Your organization probably has very specific metrics and measurement tools surrounding project management. Measuring if your project is on time, on budget, and technically sound is pretty straight forward. But how do you measure change management success? One thing we can tell you for sure…it is much more important to measure business results than how well change management worked on a project.
In every change, people need to do something differently. Until you get to sustained behavior change you will not get the full financial or other benefits the change is intended to achieve. This is such an important concept, we’ll say it another way…no behavior change, no implementation. It’s that simple!
5 Metrics to Measure Project Results
There are 5 metrics that must be met on every project to deem it “successful,” which should be stated in business terms such as system optimization, ROI, or benefits or value realization:
- It’s delivered on time
- It’s delivered on budget
- The technical objectives are achieved
- The business objectives are achieved
- AND it meets the human objectives that have been established for the change
The human objectives of an implementation are what people will be doing differently in the future state as a result of the change. For most organizations, there is far greater emphasis on the achievement of an initiative’s business and technical objectives compared to the achievement of the human objectives. But the fact is, all 5 measures are critical to Return on Investment, value realization, or whatever term your organization uses.
Unfortunately, organizations often make the mistake of measuring success at project “go live”. The technology works, the new processes are introduced, and the new job requirements are announced. “We’ve launched, so we’re done.”
This is what Don Harrison, developer of the AIM Change Management Methodology, calls successful installation. We find most organizations are very good at installing all kinds of changes. But when you measure success at the point of installation, it’s just change at the surface level. You are not getting sustained behavior change and therefore, true Return on Investment.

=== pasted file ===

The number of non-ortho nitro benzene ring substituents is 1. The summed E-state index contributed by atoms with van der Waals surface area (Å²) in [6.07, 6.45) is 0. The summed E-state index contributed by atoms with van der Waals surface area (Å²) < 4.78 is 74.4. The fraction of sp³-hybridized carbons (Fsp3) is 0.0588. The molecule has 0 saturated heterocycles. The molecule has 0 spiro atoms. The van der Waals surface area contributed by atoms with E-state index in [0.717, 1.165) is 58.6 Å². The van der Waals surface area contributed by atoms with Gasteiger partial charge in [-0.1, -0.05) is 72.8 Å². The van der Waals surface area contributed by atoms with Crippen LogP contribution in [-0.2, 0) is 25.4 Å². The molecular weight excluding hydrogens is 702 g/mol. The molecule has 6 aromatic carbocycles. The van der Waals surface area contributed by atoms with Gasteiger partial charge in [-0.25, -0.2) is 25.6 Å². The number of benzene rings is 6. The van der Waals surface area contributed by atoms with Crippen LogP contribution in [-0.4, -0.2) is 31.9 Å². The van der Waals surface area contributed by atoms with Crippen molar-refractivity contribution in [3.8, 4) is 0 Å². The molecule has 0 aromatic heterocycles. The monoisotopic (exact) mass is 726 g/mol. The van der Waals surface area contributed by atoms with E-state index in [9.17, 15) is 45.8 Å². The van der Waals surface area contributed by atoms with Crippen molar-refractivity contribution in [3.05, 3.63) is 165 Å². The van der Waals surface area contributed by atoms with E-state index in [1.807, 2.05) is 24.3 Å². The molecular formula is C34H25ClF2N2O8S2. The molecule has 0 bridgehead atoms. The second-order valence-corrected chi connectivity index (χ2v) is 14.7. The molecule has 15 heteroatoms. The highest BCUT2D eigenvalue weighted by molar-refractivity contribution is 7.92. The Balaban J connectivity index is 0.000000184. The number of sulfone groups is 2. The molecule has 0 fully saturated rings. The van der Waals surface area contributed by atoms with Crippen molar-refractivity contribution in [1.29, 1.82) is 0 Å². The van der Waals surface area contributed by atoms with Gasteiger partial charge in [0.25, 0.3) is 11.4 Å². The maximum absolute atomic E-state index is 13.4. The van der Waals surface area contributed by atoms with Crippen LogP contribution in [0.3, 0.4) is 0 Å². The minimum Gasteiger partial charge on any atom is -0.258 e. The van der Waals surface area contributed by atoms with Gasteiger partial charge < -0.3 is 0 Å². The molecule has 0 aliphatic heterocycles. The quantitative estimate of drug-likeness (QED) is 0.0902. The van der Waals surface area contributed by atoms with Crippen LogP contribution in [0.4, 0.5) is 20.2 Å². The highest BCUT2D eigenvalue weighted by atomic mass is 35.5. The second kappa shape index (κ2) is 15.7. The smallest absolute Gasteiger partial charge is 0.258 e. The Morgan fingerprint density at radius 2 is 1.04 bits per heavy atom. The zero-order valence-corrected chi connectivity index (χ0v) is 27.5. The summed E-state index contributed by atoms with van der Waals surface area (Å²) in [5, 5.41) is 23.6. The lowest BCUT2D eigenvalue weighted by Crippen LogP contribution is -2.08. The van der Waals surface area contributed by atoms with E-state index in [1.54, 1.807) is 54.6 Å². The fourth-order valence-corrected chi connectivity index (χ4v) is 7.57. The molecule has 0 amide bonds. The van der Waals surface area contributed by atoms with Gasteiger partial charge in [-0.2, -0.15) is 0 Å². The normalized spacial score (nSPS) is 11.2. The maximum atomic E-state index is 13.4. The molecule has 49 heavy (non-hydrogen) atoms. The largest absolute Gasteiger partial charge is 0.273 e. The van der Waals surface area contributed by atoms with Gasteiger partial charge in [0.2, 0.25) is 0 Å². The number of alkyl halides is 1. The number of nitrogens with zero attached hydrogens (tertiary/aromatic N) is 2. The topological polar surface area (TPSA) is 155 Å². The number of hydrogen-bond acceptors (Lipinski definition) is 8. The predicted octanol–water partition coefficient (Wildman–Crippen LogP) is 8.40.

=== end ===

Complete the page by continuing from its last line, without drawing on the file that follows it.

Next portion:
Getting to sustained behavior change is no easy task. Don Harrison tells participants in our change management certification programs that Implementation is a ferociously resource-consuming activity. Once the strategy is designed you have only consumed 15% of the resources needed for project implementation! You can assume that you still have 85% of the resource expenditure ahead.
Since no organization allocates sufficient resources for its full change portfolio, Next Generation Change Agents need to be laser focused on the activities that will make the most impact on the bottom line, using a structured, repeatable change management process like AIM. AIM’s 10 core principles guide a Change Agent on what to do to implement at speed.
Here are 4 principles from the AIM Methodology that ensure your initiative gets to sustained behavior change:
- Define the Change in Terms of Human Behavior. The starting point for every business initiative needs to be a clear definition of the human objectives for the change. These are the "behaviors you seek to see.” If you aren't defining these behaviors up front, you can't determine if the solution is adopted at the end!
- Sustained, Active Sponsorship Needs to be Secured. The fastest way to ensure a successful implementation is by having Sponsors demonstrate 3 behaviors with their direct reports; they must Express, Model and Reinforce their private and public commitment to the change consistently, all the way through implementation.
- Change the Reinforcements. A strategy is needed to motive impacted individuals to leave the present state rather than stay where things are. The “gravitational pull” of the status quo is enormous. Managers must apply positive rewards for performing the new behaviors, and negative consequences for staying in the present state.
- Don’t Let Resistance Win Out. Resistance to change is natural and inevitable. You can't ignore it, or it will go underground and really slow you down. Instead, you need to find its sources, and apply tactics to manage it. Unfortunately, in many organizations past failed implementations have taught an important lesson, which is what we call the “kidney stone theory of change”—if we resist long enough, this too shall pass!
Implementation success is ultimately measured by business results. Leaders who are content with getting to go live or “installation” often gain a false sense of satisfaction that organizational objectives and financial return have been achieved. But while getting to successful installation is certainly a "must do," projects won't achieve the financial benefits that were used to justify the investment in the business case until sustained behavior change and implementation are accomplished. That’s the true measure of change management success.